SAN FRANCISCO – The Phillies have another rebuilding project on their hands.
And this one requires more immediate urgency than the methodical construction of a team that club officials hope can be a contender in a couple of years.
Right now, the Phillies must rebuild Aaron Nola’s confidence. It took another beating Sunday in an 8-7 loss to the San Francisco Giants (see Instant Replay).
The 23-year-old right-hander was hit hard for the fourth straight start. He gave up a career-high 10 hits and five runs in just 3 1/3 innings. Known for being a master of control, Nola uncharacteristically hit three batters, which prompted San Francisco starter Johnny Cueto to drill Maikel Franco in retaliation.
Really, there was no need for Cueto to retaliate. Nola wasn’t trying to hit anyone on purpose, and two of his plunkings came on curveballs. He has lost his way so badly that he had no idea where the ball was going.
“He’s a little confused right now,” manager Pete Mackanin said. “He’s approaching his first full year in the big leagues so he’s going to have some adversity. He probably hasn’t had any in quite a while, if at all. You can see his confidence is shaken. But he’s smart and a competitor. He’ll bounce back at some point.”
Nola had a 2.65 ERA in his first 12 starts this season. It has climbed to 4.45 over his last four starts as he has been tagged for 32 hits and 22 earned runs over just 13 innings.
Nola arrived in the majors 11 months ago and recorded a 3.12 ERA in his first 25 big-league starts. His ERA in his last four is a troubling 15.23.
“I’m concerned,” Mackanin said. “Four starts in a row he hasn’t gotten out of the fourth. It happens. He has to battle his way out of it.”
Mackanin said “as far as I’m concerned” Nola would make his next start Saturday at Citizens Bank Park against Kansas City.
Nola’s strength has always been his ability to throw four-seam fastballs, sinkers and breaking balls away from the middle of the plate.
Lately, that strength has abandoned him. His stuff has caught too much plate and hitters have feasted.
“I’m not really finishing my pitches,” Nola said. “I’m just kind of cutting everything off, not getting on top of the ball, which leads to finishing the pitch.
“This is the first time I’ve gone through this. I’m going to keep working through the week and try to bounce back. “
Nola wouldn’t admit to his confidence being shaken, but he did acknowledge a slump like his weighs on the mind.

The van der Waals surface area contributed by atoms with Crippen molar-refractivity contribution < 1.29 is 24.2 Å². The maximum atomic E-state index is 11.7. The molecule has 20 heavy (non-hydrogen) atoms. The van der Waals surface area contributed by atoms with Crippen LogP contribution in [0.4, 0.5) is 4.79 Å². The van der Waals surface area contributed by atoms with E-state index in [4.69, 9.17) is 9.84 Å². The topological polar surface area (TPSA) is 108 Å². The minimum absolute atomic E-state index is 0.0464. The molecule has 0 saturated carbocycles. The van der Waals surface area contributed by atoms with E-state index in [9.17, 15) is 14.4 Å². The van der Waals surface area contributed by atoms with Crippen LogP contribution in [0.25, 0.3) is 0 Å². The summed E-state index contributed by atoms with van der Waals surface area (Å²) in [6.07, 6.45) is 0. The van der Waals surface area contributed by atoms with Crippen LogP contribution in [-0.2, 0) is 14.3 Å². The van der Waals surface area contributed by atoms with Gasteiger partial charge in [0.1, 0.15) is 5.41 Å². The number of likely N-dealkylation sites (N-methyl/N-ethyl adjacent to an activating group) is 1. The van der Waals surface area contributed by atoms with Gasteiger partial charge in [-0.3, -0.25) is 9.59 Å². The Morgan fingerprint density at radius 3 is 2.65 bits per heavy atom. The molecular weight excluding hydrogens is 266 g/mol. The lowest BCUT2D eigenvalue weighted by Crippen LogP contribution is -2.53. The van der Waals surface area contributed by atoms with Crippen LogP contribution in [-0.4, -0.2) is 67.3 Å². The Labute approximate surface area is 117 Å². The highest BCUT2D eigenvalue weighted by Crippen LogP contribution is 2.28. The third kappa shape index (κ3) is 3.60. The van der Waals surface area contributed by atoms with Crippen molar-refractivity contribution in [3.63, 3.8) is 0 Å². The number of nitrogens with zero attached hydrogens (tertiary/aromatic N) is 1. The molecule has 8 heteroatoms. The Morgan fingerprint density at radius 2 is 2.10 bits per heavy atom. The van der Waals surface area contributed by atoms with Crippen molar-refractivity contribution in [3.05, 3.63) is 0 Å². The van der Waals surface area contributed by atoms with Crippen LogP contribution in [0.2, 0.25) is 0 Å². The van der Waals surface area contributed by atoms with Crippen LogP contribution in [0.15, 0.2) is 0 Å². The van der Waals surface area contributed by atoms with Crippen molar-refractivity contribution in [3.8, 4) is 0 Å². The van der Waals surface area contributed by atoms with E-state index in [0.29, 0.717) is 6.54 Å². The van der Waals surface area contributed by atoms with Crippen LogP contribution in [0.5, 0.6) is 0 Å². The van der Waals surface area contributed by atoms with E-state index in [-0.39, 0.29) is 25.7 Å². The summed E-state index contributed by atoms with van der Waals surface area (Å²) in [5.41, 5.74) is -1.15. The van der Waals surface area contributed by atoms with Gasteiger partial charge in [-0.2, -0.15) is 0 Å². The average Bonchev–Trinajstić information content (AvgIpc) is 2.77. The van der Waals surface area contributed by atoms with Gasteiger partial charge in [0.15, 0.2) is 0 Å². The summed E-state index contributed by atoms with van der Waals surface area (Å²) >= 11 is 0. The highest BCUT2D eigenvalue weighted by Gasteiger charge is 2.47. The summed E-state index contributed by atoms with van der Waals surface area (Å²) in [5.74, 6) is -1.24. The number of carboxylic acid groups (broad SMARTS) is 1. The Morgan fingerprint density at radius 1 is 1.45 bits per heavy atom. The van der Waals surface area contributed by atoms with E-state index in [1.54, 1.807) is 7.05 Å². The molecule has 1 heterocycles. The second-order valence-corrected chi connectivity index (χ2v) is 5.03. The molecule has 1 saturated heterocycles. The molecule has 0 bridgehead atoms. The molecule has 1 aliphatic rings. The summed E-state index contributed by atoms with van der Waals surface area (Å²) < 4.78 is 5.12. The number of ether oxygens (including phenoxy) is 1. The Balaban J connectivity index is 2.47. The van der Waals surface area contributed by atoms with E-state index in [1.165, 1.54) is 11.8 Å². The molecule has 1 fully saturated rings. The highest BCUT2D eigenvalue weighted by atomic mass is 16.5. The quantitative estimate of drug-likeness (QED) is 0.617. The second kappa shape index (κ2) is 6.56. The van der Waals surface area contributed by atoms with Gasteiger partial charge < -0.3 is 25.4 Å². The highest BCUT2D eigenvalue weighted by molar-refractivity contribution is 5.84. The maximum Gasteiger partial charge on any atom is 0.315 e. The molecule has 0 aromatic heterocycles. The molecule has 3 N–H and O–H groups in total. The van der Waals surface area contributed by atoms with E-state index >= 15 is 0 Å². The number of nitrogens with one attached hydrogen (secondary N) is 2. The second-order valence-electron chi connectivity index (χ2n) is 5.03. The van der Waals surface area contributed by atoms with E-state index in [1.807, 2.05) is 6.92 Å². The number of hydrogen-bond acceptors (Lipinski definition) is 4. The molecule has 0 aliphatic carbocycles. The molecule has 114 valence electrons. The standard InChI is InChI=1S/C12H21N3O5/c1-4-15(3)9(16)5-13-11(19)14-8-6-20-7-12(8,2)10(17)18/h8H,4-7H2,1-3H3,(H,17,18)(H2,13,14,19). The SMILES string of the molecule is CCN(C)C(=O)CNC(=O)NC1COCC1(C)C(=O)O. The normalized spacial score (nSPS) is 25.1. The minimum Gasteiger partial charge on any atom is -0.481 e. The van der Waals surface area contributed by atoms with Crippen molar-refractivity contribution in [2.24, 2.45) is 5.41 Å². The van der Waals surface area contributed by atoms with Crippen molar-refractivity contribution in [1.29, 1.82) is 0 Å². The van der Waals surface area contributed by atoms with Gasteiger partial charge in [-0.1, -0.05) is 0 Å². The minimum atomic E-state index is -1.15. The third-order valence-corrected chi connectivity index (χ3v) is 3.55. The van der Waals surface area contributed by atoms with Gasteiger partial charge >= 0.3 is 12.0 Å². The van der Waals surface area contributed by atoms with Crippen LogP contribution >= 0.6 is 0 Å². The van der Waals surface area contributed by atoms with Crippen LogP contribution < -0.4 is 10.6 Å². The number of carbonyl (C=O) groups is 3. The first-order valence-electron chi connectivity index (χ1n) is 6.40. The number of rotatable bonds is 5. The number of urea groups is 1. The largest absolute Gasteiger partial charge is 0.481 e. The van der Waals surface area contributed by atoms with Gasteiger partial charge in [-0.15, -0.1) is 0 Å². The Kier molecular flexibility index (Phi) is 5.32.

“You just have to fight through it,” he said
Looking to shake Nola from his slump, Mackanin paired Carlos Ruiz with Nola for the first time ever.
Ruiz sensed that Nola’s confidence is bruised.
“You can see that a little bit,” he said. “His command is not consistent. It’s tough. He’s young.”
As a team, the Phillies showed plenty of fight in this series. They battled back to beat Madison Bumgarner with three runs in the seventh inning on Saturday night and never stopped coming at Cueto on Sunday. Bumgarner and Cueto entered the series with ERAs of 1.85 and 2.06, respectively, ranking third and fourth in the NL.
“I’m real proud of the guys and the way they battled against tough pitching and a good team,” Mackanin said.
The Giants have won 32 of their last 42 games while the Phillies have lost 28 of 36.
With Nola struggling so badly, the Phils fell behind 5-1 in Sunday’s game. Nola hit his second and third batters in the third inning and Giants put four runs on the board.
With two outs in the top of the fourth, Cueto drilled Franco. The Phils went on to rally for two runs. They rallied for two more to tie the game on Cody Asche’s two-out, two-run single in the fifth.
Franco had a feeling someone would get plunked by Cueto – “it’s part of the game,” he said – and it turned out to be him. But Franco said the plunking actually was a good thing for the Phils.
“It brought us energy,” he said.
The Phillies tied the game twice more on a homer by Odubel Herrera in the seventh and an RBI hit by Ruiz in the eighth. The Giants won it on a walk-off hit by Conor Gillaspie off Severino Gonzalez with one out in the bottom of the ninth. Ramiro Pena’s long-fly double to the right-field corner preceded the hit. Rightfielder Peter Bourjos fought the sun and wind, but could not make a catch.
“The ball crossed right in front of the sun and the wind was pushing it back,” Bourjos said. Because of the elements “I couldn’t take my eye off the ball and check where the wall was. If the sun is not there, it’s a play I probably make.”
Mackanin used Gonzalez into his second inning of work because he said his bullpen had been taxed lately.
“I’m going to the bullpen so much,” he said. “I can’t use everybody the way I want every night.”
In the end, it was just another loss for a team that has already racked up a ton of them.
Of more immediate importance is the matter of fixing Nola.